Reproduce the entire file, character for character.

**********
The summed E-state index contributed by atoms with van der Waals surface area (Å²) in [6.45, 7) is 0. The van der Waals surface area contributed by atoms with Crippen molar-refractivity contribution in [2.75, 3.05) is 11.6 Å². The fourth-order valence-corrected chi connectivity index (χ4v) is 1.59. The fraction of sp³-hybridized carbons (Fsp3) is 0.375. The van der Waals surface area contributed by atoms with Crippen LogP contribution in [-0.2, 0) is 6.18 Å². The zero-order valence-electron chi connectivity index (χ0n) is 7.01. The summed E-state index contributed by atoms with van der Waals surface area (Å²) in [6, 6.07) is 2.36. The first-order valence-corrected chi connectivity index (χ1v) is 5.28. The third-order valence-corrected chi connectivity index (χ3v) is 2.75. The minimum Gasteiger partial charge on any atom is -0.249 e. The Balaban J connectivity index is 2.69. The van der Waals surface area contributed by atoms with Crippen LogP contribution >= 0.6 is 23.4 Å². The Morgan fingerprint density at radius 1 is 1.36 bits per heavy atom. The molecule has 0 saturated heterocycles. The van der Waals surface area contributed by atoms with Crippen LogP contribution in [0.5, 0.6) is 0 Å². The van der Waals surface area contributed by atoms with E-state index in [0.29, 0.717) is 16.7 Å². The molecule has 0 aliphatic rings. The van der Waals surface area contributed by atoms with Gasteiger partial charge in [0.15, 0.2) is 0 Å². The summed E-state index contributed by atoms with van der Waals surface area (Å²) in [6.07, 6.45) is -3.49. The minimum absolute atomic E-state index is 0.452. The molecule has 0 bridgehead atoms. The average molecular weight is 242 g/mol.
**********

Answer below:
The summed E-state index contributed by atoms with van der Waals surface area (Å²) in [6.45, 7) is 0. The van der Waals surface area contributed by atoms with Crippen molar-refractivity contribution in [2.75, 3.05) is 11.6 Å². The fourth-order valence-corrected chi connectivity index (χ4v) is 1.59. The fraction of sp³-hybridized carbons (Fsp3) is 0.375. The van der Waals surface area contributed by atoms with Crippen LogP contribution in [-0.2, 0) is 6.18 Å². The zero-order valence-electron chi connectivity index (χ0n) is 7.01. The summed E-state index contributed by atoms with van der Waals surface area (Å²) in [6, 6.07) is 2.36. The first-order valence-corrected chi connectivity index (χ1v) is 5.28. The third-order valence-corrected chi connectivity index (χ3v) is 2.75. The minimum Gasteiger partial charge on any atom is -0.249 e. The Balaban J connectivity index is 2.69. The van der Waals surface area contributed by atoms with Crippen LogP contribution >= 0.6 is 23.4 Å². The Morgan fingerprint density at radius 1 is 1.36 bits per heavy atom. The molecule has 0 saturated heterocycles. The van der Waals surface area contributed by atoms with Crippen LogP contribution in [0.5, 0.6) is 0 Å². The van der Waals surface area contributed by atoms with E-state index in [0.29, 0.717) is 16.7 Å². The molecule has 0 aliphatic rings. The van der Waals surface area contributed by atoms with Gasteiger partial charge in [0.15, 0.2) is 0 Å². The summed E-state index contributed by atoms with van der Waals surface area (Å²) in [6.07, 6.45) is -3.49. The minimum absolute atomic E-state index is 0.452. The molecule has 0 bridgehead atoms. The average molecular weight is 242 g/mol.